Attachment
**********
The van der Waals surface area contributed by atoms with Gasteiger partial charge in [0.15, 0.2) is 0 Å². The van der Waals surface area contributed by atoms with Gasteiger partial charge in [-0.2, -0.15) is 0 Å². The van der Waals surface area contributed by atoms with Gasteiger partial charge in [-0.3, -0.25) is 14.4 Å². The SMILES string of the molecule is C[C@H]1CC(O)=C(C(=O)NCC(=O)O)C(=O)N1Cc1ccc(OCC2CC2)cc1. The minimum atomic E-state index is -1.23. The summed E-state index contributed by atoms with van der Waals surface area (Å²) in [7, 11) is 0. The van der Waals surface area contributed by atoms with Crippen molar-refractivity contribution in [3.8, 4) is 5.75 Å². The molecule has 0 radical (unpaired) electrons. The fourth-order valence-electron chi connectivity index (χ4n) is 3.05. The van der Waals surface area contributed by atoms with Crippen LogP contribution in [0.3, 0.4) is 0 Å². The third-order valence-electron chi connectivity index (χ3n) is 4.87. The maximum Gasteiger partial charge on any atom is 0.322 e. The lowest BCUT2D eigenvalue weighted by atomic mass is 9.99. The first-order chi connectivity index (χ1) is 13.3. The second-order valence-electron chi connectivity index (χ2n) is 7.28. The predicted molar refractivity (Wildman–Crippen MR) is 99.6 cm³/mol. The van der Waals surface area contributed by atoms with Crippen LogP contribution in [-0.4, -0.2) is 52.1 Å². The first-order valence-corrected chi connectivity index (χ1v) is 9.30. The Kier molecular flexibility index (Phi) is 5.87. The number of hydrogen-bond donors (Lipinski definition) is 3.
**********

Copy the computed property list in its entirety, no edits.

The van der Waals surface area contributed by atoms with Gasteiger partial charge in [0.15, 0.2) is 0 Å². The van der Waals surface area contributed by atoms with Gasteiger partial charge in [-0.2, -0.15) is 0 Å². The van der Waals surface area contributed by atoms with Gasteiger partial charge in [-0.3, -0.25) is 14.4 Å². The SMILES string of the molecule is C[C@H]1CC(O)=C(C(=O)NCC(=O)O)C(=O)N1Cc1ccc(OCC2CC2)cc1. The minimum atomic E-state index is -1.23. The summed E-state index contributed by atoms with van der Waals surface area (Å²) in [7, 11) is 0. The van der Waals surface area contributed by atoms with Crippen molar-refractivity contribution in [3.8, 4) is 5.75 Å². The molecule has 0 radical (unpaired) electrons. The fourth-order valence-electron chi connectivity index (χ4n) is 3.05. The van der Waals surface area contributed by atoms with Crippen LogP contribution in [0.3, 0.4) is 0 Å². The third-order valence-electron chi connectivity index (χ3n) is 4.87. The maximum Gasteiger partial charge on any atom is 0.322 e. The lowest BCUT2D eigenvalue weighted by atomic mass is 9.99. The first-order chi connectivity index (χ1) is 13.3. The second-order valence-electron chi connectivity index (χ2n) is 7.28. The predicted molar refractivity (Wildman–Crippen MR) is 99.6 cm³/mol. The van der Waals surface area contributed by atoms with Crippen LogP contribution in [-0.4, -0.2) is 52.1 Å². The first-order valence-corrected chi connectivity index (χ1v) is 9.30. The Kier molecular flexibility index (Phi) is 5.87. The number of hydrogen-bond donors (Lipinski definition) is 3.